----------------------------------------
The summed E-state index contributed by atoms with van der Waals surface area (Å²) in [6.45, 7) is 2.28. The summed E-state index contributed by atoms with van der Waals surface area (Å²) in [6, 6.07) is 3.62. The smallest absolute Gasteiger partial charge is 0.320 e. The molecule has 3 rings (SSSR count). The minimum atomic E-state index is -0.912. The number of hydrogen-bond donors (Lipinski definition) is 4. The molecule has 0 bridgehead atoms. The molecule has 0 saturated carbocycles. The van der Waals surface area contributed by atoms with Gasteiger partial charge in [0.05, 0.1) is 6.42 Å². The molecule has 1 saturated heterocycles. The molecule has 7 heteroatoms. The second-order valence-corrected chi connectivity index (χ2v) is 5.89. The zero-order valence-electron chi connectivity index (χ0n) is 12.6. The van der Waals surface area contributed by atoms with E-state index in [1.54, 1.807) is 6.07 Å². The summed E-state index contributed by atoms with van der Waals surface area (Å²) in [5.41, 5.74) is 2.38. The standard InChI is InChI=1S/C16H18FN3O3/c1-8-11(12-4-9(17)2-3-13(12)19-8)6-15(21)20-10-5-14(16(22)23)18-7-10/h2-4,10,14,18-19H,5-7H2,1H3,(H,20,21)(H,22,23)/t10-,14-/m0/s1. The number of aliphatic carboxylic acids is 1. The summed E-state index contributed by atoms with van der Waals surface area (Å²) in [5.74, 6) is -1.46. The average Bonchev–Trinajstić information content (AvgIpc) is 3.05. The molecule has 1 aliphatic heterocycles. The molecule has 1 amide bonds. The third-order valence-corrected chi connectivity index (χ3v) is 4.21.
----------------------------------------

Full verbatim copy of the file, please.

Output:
The summed E-state index contributed by atoms with van der Waals surface area (Å²) in [6.45, 7) is 2.28. The summed E-state index contributed by atoms with van der Waals surface area (Å²) in [6, 6.07) is 3.62. The smallest absolute Gasteiger partial charge is 0.320 e. The molecule has 3 rings (SSSR count). The minimum atomic E-state index is -0.912. The number of hydrogen-bond donors (Lipinski definition) is 4. The molecule has 0 bridgehead atoms. The molecule has 0 saturated carbocycles. The van der Waals surface area contributed by atoms with Gasteiger partial charge in [0.05, 0.1) is 6.42 Å². The molecule has 1 saturated heterocycles. The molecule has 7 heteroatoms. The second-order valence-corrected chi connectivity index (χ2v) is 5.89. The zero-order valence-electron chi connectivity index (χ0n) is 12.6. The van der Waals surface area contributed by atoms with E-state index in [1.54, 1.807) is 6.07 Å². The summed E-state index contributed by atoms with van der Waals surface area (Å²) in [5.41, 5.74) is 2.38. The standard InChI is InChI=1S/C16H18FN3O3/c1-8-11(12-4-9(17)2-3-13(12)19-8)6-15(21)20-10-5-14(16(22)23)18-7-10/h2-4,10,14,18-19H,5-7H2,1H3,(H,20,21)(H,22,23)/t10-,14-/m0/s1. The number of aliphatic carboxylic acids is 1. The summed E-state index contributed by atoms with van der Waals surface area (Å²) in [5.74, 6) is -1.46. The average Bonchev–Trinajstić information content (AvgIpc) is 3.05. The molecule has 1 aliphatic heterocycles. The molecule has 1 amide bonds. The third-order valence-corrected chi connectivity index (χ3v) is 4.21.